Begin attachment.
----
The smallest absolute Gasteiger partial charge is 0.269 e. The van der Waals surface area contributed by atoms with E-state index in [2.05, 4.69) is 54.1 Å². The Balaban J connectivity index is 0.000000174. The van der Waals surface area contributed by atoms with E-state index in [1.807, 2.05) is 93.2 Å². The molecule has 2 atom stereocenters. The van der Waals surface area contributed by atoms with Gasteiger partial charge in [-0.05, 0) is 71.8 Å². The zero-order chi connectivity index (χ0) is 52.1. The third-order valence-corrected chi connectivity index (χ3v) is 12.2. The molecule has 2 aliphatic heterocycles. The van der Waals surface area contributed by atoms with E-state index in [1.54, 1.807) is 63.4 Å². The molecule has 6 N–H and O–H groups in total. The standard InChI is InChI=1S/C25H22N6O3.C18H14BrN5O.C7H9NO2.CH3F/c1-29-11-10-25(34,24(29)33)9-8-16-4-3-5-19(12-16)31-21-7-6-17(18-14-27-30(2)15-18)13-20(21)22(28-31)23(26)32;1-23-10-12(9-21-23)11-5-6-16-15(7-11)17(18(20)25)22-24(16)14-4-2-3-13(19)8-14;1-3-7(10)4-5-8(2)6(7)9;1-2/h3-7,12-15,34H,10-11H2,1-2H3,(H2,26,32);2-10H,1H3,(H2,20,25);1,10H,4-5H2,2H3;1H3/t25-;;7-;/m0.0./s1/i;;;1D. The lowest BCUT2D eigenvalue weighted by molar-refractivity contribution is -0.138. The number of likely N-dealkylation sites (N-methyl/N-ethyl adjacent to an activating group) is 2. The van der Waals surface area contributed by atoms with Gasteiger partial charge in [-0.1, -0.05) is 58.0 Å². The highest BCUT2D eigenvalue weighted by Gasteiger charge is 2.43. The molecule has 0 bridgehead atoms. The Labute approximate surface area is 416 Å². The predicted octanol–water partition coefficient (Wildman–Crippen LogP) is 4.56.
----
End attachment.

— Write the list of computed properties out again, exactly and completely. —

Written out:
The smallest absolute Gasteiger partial charge is 0.269 e. The van der Waals surface area contributed by atoms with E-state index in [2.05, 4.69) is 54.1 Å². The Balaban J connectivity index is 0.000000174. The van der Waals surface area contributed by atoms with E-state index in [1.807, 2.05) is 93.2 Å². The molecule has 2 atom stereocenters. The van der Waals surface area contributed by atoms with Gasteiger partial charge in [-0.05, 0) is 71.8 Å². The zero-order chi connectivity index (χ0) is 52.1. The third-order valence-corrected chi connectivity index (χ3v) is 12.2. The molecule has 2 aliphatic heterocycles. The van der Waals surface area contributed by atoms with E-state index in [1.54, 1.807) is 63.4 Å². The molecule has 6 N–H and O–H groups in total. The standard InChI is InChI=1S/C25H22N6O3.C18H14BrN5O.C7H9NO2.CH3F/c1-29-11-10-25(34,24(29)33)9-8-16-4-3-5-19(12-16)31-21-7-6-17(18-14-27-30(2)15-18)13-20(21)22(28-31)23(26)32;1-23-10-12(9-21-23)11-5-6-16-15(7-11)17(18(20)25)22-24(16)14-4-2-3-13(19)8-14;1-3-7(10)4-5-8(2)6(7)9;1-2/h3-7,12-15,34H,10-11H2,1-2H3,(H2,26,32);2-10H,1H3,(H2,20,25);1,10H,4-5H2,2H3;1H3/t25-;;7-;/m0.0./s1/i;;;1D. The lowest BCUT2D eigenvalue weighted by molar-refractivity contribution is -0.138. The number of likely N-dealkylation sites (N-methyl/N-ethyl adjacent to an activating group) is 2. The van der Waals surface area contributed by atoms with Gasteiger partial charge in [-0.1, -0.05) is 58.0 Å². The highest BCUT2D eigenvalue weighted by Gasteiger charge is 2.43. The molecule has 0 bridgehead atoms. The Labute approximate surface area is 416 Å². The predicted octanol–water partition coefficient (Wildman–Crippen LogP) is 4.56.